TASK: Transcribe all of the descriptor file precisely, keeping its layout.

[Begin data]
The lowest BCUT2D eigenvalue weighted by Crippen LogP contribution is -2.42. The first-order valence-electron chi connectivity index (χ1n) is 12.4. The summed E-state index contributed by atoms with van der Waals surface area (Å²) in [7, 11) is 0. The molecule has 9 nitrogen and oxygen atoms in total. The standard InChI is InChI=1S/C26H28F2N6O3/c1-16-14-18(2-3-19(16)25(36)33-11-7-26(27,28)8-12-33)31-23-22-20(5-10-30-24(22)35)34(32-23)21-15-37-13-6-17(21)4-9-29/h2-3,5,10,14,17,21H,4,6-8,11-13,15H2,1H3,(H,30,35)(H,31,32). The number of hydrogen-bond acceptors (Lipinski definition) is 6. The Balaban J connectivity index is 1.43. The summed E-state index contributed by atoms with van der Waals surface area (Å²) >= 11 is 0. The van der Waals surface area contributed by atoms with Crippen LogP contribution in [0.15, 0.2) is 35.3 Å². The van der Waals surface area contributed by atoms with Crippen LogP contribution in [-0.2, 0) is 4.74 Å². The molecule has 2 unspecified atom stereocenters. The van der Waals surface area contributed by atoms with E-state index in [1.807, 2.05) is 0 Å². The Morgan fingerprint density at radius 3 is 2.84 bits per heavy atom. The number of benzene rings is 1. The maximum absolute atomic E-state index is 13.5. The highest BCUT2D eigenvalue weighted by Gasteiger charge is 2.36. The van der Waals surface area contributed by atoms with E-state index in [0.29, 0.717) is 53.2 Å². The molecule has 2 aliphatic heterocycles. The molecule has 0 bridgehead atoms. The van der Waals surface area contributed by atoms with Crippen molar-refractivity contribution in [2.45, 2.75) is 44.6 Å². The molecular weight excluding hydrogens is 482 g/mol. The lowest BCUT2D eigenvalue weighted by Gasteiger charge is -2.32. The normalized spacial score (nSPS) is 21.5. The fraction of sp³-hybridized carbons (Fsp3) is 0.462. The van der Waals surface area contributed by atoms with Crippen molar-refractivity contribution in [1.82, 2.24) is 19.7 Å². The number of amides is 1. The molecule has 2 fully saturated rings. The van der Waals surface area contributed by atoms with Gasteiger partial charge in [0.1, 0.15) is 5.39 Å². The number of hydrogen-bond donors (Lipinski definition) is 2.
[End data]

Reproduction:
The lowest BCUT2D eigenvalue weighted by Crippen LogP contribution is -2.42. The first-order valence-electron chi connectivity index (χ1n) is 12.4. The summed E-state index contributed by atoms with van der Waals surface area (Å²) in [7, 11) is 0. The molecule has 9 nitrogen and oxygen atoms in total. The standard InChI is InChI=1S/C26H28F2N6O3/c1-16-14-18(2-3-19(16)25(36)33-11-7-26(27,28)8-12-33)31-23-22-20(5-10-30-24(22)35)34(32-23)21-15-37-13-6-17(21)4-9-29/h2-3,5,10,14,17,21H,4,6-8,11-13,15H2,1H3,(H,30,35)(H,31,32). The number of hydrogen-bond acceptors (Lipinski definition) is 6. The Balaban J connectivity index is 1.43. The summed E-state index contributed by atoms with van der Waals surface area (Å²) >= 11 is 0. The van der Waals surface area contributed by atoms with Crippen LogP contribution in [0.15, 0.2) is 35.3 Å². The van der Waals surface area contributed by atoms with Crippen LogP contribution in [-0.2, 0) is 4.74 Å². The molecule has 2 unspecified atom stereocenters. The van der Waals surface area contributed by atoms with E-state index in [1.807, 2.05) is 0 Å². The Morgan fingerprint density at radius 3 is 2.84 bits per heavy atom. The number of benzene rings is 1. The maximum absolute atomic E-state index is 13.5. The highest BCUT2D eigenvalue weighted by Gasteiger charge is 2.36. The van der Waals surface area contributed by atoms with E-state index in [0.29, 0.717) is 53.2 Å². The molecule has 2 aliphatic heterocycles. The molecule has 0 bridgehead atoms. The van der Waals surface area contributed by atoms with Crippen molar-refractivity contribution in [2.45, 2.75) is 44.6 Å². The molecular weight excluding hydrogens is 482 g/mol. The lowest BCUT2D eigenvalue weighted by Gasteiger charge is -2.32. The normalized spacial score (nSPS) is 21.5. The fraction of sp³-hybridized carbons (Fsp3) is 0.462. The van der Waals surface area contributed by atoms with Crippen molar-refractivity contribution in [1.82, 2.24) is 19.7 Å². The number of amides is 1. The molecule has 2 fully saturated rings. The van der Waals surface area contributed by atoms with Gasteiger partial charge in [0.1, 0.15) is 5.39 Å². The number of hydrogen-bond donors (Lipinski definition) is 2.